Friday, April 24, 2009

Farmed + Foraged: A weekend of spring flavors May 15 - 17, 2009

Call the restaurants for menu, date, time & price info, each has created a unique event:

Participating restaurants’ contact information:

allium restaurant + bar, Great Barrington – 413.528.2118

Barrington Brewery, Great Barrington – 413.528.8282

Café Adam, Great Barrington – 413.528.7786

Café Latino at MASS MoCA, North Adams – 413.662.2004

Castle Street Café, Great Barrington – 413.528.5244

EnlightenNext, Lenox – 413.637.6000

Gramercy Bistro, North Adams – 413.663.5300

Inn at Sweet Water Farm, North Egremont – 413.528.2882

John Andrews Restaurant, Egremont – 413.528.3469

Mezze Bistro + Bar, Williamstown – 413.458.0123

The Old Inn on the Green, New Marlboro – 413.229.7924

Pearl’s Restaurant, Great Barrington – 413.528.7767

Pittsfield Brew Works, Pittsfield – 413.997.3506

The Point at Thornewood Inn, Great Barrington – 413.528.3828

The Red Lion Inn, Stockbridge – 413.298.5545

Route 7 Grill, Great Barrington – 413.528.3235

Stage Coach Tavern, Sheffield – 413.229.8585

The Williamsville Inn – 413.274.6118

Friday, April 10, 2009

Interested in our interview series?

Is your farm or shop interested in participating in our interview series, joining Hawthorne Valley Farm and Hancock Shaker Village? We're looking for people and places to showcase.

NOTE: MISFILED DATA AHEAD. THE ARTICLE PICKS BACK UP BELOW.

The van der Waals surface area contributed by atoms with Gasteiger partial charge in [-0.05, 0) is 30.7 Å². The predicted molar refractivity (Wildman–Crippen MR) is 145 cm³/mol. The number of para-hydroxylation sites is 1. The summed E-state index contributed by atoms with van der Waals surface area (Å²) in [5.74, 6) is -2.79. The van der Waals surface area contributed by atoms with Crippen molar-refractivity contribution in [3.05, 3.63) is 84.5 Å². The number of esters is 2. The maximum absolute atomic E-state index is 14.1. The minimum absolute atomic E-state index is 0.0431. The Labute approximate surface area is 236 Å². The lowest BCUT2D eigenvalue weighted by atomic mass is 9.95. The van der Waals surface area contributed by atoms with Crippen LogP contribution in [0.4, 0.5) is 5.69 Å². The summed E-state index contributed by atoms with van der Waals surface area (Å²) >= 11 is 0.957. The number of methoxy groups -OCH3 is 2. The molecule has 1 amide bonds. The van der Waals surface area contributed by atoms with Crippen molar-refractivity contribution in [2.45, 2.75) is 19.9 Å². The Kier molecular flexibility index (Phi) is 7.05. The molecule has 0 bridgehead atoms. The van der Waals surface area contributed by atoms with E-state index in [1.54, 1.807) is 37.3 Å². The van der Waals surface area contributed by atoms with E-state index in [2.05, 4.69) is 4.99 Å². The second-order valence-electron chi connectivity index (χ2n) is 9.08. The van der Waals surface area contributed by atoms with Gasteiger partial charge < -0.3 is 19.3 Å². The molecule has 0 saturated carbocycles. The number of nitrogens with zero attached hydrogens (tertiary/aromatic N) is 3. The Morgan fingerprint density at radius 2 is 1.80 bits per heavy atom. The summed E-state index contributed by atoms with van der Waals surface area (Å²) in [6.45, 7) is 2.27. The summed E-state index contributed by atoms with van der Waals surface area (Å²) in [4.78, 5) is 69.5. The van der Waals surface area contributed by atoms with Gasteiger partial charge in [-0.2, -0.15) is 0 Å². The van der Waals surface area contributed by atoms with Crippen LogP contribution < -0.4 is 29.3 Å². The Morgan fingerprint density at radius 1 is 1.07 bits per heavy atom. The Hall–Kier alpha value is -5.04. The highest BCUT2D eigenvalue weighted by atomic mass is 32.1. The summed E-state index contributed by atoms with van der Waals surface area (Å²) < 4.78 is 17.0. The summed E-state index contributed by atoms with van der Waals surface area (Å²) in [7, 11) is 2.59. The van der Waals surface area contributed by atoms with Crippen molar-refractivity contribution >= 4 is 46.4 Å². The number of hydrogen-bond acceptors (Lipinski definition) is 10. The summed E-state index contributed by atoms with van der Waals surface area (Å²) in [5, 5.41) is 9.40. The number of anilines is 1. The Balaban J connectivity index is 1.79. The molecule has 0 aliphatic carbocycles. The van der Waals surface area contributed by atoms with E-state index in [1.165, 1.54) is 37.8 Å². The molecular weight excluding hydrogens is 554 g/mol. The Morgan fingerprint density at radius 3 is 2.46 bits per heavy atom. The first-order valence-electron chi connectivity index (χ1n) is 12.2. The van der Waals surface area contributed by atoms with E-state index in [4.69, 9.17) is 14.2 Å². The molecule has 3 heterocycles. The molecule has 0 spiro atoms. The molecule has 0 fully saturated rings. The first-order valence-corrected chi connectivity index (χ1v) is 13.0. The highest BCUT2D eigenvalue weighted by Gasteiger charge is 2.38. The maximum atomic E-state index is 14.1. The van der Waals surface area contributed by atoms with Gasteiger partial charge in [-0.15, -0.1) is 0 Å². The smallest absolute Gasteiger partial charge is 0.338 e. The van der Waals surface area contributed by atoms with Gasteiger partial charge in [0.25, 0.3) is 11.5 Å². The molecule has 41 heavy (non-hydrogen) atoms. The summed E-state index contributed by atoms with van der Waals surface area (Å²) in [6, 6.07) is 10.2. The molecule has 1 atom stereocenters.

Email Lisa for details.

Wednesday, April 1, 2009

An Interview with Ellen Spear of Hancock Shaker Village

The Hancock Shaker Village in Pittsfield, Massachusetts is an outdoor living history museum with preserved buildings from the Shakers. Originally called The City of Peace, the village was created in 1783, and focused on communal living, hard work, and the values of honesty and simplicity. In March I had the opportunity to visit the Village to check out their newly opened Village Harvest Café, which offers delicious, Shaker-inspired lunches. I also sampled items from Savory Harvest Catering, another new venture at HSV, offering catered menus for a variety of events. Both the café and catering services use locally grown foods as much as possible.

I held an interview with Ellen Spear, President and CEO of Hancock Shaker Village.